Cisitu, Banten. Inside a dusty, cupboard-sized workshop in the remote mountains of western Java, Ateng spells out the toxic mix he uses to produce gold.
“I used 300 grams of mercury, in five ball mills, for two sacks of ore,” the 25-year-old says, flicking a blowtorch alight and taking aim at the amalgam of gold ore and mercury in front of him.
It’s a familiar calculation for Ateng, and one that in some form or another has been utilized for centuries — using mercury, a highly toxic liquid metal, to extract gold from ore. But here in Cisitu, a gold mining village deep in Gunung Halimun National Park, medical experts and environmental campaigners believe it could be the cause of a rash of illnesses among residents.
Rice fields and fishponds have been poisoned, environmental testing has found, and some residents are showing signs of severe mercury intoxication.
What’s more worrying to campaigners like Yuyun Ismawati, a Goldman Prize-winning environmental engineer and senior adviser at BaliFokus, is that a similar situation is being played out at hundreds of mining hot spots across Indonesia.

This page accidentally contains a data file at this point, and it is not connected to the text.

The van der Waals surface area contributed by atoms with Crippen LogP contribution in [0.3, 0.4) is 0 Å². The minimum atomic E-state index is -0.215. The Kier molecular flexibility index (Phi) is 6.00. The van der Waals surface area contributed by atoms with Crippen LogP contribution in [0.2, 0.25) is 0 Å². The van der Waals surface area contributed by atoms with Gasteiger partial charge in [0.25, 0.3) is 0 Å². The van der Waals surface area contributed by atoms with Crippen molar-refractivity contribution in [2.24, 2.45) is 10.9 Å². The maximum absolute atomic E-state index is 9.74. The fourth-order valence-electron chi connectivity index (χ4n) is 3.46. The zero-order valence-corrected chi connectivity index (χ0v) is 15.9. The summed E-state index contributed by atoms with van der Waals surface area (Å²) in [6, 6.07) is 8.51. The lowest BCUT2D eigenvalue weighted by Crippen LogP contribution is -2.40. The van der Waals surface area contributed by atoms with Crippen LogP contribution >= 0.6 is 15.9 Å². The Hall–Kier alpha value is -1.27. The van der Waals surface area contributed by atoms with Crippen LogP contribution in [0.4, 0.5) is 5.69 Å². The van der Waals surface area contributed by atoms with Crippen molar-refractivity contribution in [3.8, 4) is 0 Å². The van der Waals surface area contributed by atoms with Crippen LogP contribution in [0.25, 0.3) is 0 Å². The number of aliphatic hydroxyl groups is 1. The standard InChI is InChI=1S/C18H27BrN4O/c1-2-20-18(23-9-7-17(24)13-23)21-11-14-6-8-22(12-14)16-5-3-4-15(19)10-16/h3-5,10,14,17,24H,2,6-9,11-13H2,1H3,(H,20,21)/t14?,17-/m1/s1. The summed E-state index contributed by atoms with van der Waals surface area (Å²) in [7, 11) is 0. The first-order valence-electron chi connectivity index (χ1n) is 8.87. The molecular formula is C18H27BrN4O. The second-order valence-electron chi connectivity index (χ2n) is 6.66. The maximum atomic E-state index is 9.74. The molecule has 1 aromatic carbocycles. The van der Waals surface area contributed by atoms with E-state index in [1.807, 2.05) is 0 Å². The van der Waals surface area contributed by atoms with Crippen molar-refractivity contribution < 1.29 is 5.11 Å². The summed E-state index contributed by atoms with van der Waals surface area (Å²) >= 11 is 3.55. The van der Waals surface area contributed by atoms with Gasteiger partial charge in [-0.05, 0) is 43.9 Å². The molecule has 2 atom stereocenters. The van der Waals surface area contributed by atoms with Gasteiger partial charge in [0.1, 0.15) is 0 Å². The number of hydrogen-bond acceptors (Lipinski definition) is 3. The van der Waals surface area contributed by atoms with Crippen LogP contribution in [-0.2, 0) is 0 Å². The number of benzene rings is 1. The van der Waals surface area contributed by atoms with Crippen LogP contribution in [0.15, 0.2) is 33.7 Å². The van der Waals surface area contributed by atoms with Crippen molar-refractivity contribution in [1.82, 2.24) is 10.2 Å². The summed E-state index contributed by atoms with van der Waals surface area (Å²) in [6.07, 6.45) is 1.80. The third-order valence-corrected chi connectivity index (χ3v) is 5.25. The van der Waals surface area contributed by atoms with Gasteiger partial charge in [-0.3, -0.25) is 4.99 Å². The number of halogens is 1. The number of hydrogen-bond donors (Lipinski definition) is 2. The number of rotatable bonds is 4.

“You cannot see it now, but the cost of inaction could be huge,” says Ismawati, an Indonesian now based in the United Kingdom.
The use of mercury, which helps extract gold from chunks of ore by creating an amalgam, is widespread among artisanal gold miners in Indonesia.
The small-scale gold mining sector is now believed to employ more than one million people in hundreds of mining hotspots across the country. It also contributed about 57 percent of Indonesia’s total mercury emissions in 2012, according to researchers.
Most of the operations are illegal, backed by a cast of corrupt officials, military, police and invisible financiers, says Ismawati, who recently received a US State Department grant to study the mercury trade.
For impoverished regions, small-scale gold mining has provided quick cash, new motorbikes and modest homes, but it’s come with irreversible affects to the environment.
Gaseous mercury is released into the air during purification, and waste material leaches into soil, drains into rice paddies, fishponds and the ocean. From there it can find its way into the food chain.
Nowhere is this clearer than Cisitu, a town of about 7,000 people in Banten province, roughly eight hours’ drive from Jakarta.
To reach it from the next town with dependable cell phone reception visitors have to drive at least two hours along muddy and rutted roads, up and over a series of jungle-clad peaks.
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